Wednesday of the Twenty-Third Week in Ordinary Time
Father Patrick Butler, LC

Luke 6: 20-26

Raising his eyes toward his disciples Jesus said: "Blessed are you who are poor, for the kingdom of God is yours. Blessed are you who are now hungry, for you will be satisfied. Blessed are you who are now weeping, for you will laugh. Blessed are you when people hate you, and when they exclude and insult you, and denounce your name as evil on account of the Son of Man. Rejoice and leap for joy on that day! Behold, your reward will be great in heaven. For their ancestors treated the prophets in the same way. But woe to you who are rich, for you have received your consolation. But woe to you who are filled now, for you will be hungry. Woe to you who laugh now, for you will grieve and weep. Woe to you when all speak well of you, for their ancestors treated the false prophets in this way."

Introductory Prayer: God the Father, thank you for the gift of creation, including my own life. God the Son, thank you for redeeming me at the price of your own Body and Blood. God the Holy Spirit, thank you for being the sweet guest of my soul, enlightening my mind, strengthening my spirit and kindling the fire of your love in my heart.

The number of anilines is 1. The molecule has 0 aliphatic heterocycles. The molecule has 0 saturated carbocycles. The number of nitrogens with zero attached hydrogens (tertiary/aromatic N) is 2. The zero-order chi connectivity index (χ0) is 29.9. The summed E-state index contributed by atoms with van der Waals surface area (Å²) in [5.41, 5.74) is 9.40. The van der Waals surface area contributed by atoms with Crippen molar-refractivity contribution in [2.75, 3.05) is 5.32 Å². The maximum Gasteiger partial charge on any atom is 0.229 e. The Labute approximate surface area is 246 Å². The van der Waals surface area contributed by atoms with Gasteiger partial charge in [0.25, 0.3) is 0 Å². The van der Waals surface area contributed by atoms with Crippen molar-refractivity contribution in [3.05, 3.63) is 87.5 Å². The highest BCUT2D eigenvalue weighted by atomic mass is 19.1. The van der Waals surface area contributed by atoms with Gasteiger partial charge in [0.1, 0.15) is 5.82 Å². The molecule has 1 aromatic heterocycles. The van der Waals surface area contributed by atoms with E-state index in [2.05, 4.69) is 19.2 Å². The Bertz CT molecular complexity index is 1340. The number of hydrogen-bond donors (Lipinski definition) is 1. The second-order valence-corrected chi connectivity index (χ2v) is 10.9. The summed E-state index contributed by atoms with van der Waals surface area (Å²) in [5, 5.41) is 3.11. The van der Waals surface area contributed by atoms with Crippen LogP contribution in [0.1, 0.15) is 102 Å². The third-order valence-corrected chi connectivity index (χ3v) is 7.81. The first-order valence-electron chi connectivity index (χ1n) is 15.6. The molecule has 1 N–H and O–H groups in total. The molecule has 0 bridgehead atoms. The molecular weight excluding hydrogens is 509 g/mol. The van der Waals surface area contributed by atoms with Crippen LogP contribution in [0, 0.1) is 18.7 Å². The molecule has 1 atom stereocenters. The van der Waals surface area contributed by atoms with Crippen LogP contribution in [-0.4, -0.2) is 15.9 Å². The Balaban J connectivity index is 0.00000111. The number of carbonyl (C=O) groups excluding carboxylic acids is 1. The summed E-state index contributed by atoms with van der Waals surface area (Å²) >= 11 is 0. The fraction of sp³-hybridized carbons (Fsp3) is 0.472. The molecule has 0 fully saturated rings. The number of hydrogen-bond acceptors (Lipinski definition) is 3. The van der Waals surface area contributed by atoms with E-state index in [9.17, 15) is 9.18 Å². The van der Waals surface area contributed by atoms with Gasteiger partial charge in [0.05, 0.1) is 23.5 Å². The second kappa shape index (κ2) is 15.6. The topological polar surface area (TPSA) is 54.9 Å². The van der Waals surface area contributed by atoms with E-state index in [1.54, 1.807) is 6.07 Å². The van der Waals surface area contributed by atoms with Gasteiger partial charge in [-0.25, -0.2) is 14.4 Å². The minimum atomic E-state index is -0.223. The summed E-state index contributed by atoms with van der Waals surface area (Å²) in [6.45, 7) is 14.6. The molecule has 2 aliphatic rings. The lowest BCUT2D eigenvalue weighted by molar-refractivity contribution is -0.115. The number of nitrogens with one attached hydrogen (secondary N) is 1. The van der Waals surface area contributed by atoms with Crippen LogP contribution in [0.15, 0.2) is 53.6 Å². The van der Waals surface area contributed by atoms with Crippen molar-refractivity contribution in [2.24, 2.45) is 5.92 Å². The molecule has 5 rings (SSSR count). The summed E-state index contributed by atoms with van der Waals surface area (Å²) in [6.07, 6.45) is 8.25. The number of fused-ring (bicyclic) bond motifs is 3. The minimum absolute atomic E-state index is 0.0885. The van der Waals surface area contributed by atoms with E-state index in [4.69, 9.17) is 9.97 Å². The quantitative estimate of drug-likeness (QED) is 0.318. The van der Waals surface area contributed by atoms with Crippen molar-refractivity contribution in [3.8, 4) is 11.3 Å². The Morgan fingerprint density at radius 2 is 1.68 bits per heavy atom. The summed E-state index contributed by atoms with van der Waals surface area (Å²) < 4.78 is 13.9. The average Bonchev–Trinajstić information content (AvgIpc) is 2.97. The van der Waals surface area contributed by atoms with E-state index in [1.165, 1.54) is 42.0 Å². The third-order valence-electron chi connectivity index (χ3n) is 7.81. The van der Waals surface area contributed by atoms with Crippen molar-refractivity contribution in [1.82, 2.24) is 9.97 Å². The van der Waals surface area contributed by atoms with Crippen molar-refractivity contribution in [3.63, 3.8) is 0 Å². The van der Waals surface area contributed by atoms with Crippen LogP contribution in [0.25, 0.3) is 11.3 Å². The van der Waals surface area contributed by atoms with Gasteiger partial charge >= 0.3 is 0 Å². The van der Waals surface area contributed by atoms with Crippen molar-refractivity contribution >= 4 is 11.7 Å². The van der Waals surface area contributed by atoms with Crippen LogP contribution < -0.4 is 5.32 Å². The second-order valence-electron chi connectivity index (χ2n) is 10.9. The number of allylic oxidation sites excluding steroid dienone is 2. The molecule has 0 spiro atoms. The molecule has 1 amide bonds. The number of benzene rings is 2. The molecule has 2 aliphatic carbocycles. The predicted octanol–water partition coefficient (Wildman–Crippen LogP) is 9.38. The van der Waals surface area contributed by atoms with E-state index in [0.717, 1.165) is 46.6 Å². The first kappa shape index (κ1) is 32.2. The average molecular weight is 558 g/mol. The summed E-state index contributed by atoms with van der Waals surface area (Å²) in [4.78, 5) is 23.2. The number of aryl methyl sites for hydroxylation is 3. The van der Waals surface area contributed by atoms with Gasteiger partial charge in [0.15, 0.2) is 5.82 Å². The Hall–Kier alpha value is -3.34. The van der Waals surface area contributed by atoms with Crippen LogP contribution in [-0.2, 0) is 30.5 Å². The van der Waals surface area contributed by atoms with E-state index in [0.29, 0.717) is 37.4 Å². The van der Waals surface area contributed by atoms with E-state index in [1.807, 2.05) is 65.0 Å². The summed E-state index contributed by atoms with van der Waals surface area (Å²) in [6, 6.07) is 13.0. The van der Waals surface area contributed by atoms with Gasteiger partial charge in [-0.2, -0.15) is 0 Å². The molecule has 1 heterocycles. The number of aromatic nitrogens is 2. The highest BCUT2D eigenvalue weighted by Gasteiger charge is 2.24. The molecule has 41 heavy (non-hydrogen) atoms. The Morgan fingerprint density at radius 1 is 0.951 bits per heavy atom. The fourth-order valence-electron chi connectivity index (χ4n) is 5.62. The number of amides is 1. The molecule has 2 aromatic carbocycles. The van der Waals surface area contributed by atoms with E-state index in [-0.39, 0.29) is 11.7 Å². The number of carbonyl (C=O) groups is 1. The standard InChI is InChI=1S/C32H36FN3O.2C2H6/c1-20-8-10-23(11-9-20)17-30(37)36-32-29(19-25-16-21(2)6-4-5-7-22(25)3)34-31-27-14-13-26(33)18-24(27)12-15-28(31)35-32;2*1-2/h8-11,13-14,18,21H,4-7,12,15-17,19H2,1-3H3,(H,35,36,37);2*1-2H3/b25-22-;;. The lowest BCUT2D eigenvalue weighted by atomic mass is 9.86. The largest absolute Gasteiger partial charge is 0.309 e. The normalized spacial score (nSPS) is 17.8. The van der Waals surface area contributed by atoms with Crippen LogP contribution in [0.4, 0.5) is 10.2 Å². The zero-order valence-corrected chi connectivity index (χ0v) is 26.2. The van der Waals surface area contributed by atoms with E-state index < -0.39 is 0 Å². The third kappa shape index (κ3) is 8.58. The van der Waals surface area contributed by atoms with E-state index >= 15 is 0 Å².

Petition: Father, help me to seek the things that are above.

1. Because You Say It, Lord… In this passage, I can picture Jesus raising his eyes to look into the faces of his followers. Today, he looks into my eyes and engages my attention with his loving gaze. I accept what he tells me because it is he who speaks. I believe that he has the words of eternal life. Naturally, poverty, hunger, sorrow and being excluded do not appeal to me, but they are the values of my beloved Lord, and that is enough for me.

2. Seek First the Kingdom: Jesus encourages me to strive for the values of his Kingdom, to be forgetful of myself and my well-being. He will take care of me and give me recompense. Heaven awaits me – laughter and joy, a fullness that is unfathomable. It is arduous not to seek “heaven on earth” in riches and pleasure and in fitting in with the crowd. It takes a vision of faith and a spirit of perseverance.